The Camino de Invierno was used by pilgrims who walked the French Way in winter to escape snow areas near O Cebreiro. The route was recognized as the official Camino route only in 2015 it’s the newest out of the 6 lesser-known Camino routes. Now it’s possible to get the Compostela certificate after completing this route like any other Camino.

The route is marked but not as good as more popular Camino routes. There are many accommodation options like hostels and hotels but no albergues (only a few private albergue). This Camino can be walked as a separate route or combined with the Camino Francés as an alternative and less-known route to Santiago. This way you skip the busiest part of the French Camino from Sarria.

The walls of Templars Castle in Ponferrada, Spain
Templars Castle in Ponferrada, the Camino de Invierno

Other lesser-known Camino de Santiago routes

Camino Aragonés (the Aragonese Way) – starts at the pass of Somport in the Pyrenees, at the Spanish-French border, and goes through Aragón for 170 km/105 mi till where it joins Camino Francés at Puente la Reina. The total distance to Santiago is 853 km/530 mi.

Camino del Ébro – starts in Tortosa, Catalonia, 15 km away from the Mediterranean coast, and goes for 338 km/210 mi past Zaragoza and several other towns till Logroño where it joins the French Way. The route is similar to Camino Catalán.

Camino de la Lana (the Wool Route). It starts in Alicante and goes through Central Spain for 700 km/434 mi till Burgos where it joins the French Route. Total distance to Santiago – 1200 km/745 mi. After the first 100km, the route intersects with Camino de Levante.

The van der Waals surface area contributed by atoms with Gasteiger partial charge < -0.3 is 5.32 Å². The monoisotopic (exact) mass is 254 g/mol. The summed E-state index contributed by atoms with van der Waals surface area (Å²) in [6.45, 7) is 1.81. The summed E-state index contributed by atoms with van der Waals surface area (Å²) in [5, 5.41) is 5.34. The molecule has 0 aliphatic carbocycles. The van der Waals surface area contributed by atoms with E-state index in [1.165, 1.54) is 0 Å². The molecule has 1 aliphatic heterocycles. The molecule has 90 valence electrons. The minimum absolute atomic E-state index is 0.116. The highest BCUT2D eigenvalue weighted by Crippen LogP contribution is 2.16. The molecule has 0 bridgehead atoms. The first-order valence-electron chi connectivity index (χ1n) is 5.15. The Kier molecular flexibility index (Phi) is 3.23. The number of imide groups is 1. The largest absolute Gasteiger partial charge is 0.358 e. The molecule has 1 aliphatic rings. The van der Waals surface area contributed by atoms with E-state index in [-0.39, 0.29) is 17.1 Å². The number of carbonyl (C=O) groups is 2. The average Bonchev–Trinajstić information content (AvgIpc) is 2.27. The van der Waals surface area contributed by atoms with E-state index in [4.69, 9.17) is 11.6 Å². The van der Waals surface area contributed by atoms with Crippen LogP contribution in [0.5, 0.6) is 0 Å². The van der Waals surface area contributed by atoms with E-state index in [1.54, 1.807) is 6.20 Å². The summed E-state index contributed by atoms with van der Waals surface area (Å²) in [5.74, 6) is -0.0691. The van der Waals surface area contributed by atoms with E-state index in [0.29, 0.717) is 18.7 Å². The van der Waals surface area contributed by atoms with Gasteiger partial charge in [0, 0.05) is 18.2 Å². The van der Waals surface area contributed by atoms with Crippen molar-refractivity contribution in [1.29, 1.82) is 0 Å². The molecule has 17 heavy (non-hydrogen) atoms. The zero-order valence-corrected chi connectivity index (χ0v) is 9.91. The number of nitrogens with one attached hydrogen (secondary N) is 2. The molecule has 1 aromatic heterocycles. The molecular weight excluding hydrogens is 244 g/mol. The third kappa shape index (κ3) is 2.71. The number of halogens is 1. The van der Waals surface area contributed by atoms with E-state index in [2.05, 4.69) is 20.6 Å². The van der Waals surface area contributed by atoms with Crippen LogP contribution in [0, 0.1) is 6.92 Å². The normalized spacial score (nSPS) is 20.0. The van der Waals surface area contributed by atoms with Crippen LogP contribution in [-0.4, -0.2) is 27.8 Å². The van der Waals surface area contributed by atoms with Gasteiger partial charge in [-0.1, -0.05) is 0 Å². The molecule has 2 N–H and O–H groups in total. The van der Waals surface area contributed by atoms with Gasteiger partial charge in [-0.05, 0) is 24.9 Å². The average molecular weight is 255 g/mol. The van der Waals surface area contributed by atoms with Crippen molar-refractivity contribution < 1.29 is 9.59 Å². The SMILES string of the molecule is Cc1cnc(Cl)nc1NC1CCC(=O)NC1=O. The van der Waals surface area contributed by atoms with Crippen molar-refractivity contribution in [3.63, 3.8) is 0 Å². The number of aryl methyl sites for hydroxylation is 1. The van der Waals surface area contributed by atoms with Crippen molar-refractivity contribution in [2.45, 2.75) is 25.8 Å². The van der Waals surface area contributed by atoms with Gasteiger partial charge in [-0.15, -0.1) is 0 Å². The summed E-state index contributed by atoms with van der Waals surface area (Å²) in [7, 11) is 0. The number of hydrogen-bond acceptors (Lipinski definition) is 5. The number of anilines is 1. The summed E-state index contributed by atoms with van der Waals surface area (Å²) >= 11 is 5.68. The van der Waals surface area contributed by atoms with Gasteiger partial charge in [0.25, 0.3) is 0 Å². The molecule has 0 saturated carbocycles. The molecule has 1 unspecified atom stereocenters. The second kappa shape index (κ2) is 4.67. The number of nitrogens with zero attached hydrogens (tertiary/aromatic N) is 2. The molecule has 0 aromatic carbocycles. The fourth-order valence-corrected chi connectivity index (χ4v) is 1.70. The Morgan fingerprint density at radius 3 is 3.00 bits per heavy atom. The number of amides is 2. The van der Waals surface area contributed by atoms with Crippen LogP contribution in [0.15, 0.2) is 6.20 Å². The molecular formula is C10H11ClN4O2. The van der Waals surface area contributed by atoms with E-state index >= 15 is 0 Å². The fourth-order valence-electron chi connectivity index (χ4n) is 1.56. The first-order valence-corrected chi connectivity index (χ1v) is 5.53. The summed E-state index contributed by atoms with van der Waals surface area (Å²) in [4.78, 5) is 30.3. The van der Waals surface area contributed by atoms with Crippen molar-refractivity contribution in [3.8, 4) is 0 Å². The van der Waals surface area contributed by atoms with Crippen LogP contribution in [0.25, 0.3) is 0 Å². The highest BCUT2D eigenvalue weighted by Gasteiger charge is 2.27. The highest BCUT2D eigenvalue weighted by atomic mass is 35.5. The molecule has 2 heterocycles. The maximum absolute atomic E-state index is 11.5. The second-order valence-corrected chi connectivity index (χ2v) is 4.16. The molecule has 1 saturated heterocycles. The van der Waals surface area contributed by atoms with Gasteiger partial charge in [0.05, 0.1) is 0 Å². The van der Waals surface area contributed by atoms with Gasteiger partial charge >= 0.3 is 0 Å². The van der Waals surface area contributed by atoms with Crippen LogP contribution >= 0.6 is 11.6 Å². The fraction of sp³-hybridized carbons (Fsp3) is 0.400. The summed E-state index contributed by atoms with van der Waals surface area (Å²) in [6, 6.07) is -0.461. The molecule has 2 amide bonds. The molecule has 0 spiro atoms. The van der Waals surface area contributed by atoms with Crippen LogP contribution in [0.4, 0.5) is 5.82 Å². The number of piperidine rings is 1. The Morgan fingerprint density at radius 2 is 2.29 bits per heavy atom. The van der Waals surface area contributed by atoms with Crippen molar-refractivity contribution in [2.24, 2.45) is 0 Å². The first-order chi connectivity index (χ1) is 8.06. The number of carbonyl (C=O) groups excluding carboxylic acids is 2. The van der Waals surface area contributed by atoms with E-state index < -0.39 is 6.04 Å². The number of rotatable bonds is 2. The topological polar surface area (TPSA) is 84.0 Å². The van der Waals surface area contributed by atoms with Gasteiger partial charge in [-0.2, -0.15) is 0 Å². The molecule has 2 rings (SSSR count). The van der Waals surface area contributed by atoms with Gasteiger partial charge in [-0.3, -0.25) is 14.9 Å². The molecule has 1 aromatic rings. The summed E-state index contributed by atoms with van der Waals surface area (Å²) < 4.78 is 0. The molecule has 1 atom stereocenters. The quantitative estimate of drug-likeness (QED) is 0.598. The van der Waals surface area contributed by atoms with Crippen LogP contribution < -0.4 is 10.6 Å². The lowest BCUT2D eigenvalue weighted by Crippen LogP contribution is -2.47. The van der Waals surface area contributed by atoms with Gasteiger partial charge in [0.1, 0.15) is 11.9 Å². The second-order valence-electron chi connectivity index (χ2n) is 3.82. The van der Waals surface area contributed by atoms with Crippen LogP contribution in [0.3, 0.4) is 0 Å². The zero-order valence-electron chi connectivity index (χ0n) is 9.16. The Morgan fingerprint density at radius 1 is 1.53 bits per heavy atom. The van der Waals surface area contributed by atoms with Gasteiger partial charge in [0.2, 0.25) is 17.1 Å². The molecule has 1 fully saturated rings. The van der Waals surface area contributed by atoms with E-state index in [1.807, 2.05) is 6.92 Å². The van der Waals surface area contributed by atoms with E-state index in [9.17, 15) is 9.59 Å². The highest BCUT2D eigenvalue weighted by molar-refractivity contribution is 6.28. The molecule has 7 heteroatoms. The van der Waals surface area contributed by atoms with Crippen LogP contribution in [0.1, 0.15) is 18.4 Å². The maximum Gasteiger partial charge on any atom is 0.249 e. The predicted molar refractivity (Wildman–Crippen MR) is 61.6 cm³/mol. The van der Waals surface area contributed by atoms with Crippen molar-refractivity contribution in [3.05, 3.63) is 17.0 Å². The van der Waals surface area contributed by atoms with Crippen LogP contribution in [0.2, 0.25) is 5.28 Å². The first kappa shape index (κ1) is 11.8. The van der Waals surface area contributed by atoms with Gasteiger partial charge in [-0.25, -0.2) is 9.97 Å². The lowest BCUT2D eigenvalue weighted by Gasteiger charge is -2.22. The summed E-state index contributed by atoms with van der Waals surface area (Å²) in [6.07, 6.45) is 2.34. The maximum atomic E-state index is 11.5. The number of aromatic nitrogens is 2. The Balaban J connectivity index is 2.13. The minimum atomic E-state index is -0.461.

Spectacular mountainous scenery on one of the lesser-known Camino
Mountainous scenery on the Camino del Salvador, one of the lesser-known Camino routes in Spain

Camino del Salvador. Technically it’s not one of the Camino de Santiago routes but it’s often referred to as one of them. The Camino del Salvador is an independent trail that is often used as a connection route between the Camino Frances and the Camino Primitivo. The total distance of the route is 120 km/74,5 mi.

There are more routes from different places in Spain, France, and other European countries but they have little to no infrastructure. Spanish routes usually after a couple of days or weeks merge with one of the well-established Camino routes. There are several Camino de Santiago routes in France; the Paris and Tours Way, the Vézelay Route, the Le Puy Route, and the Arles Way.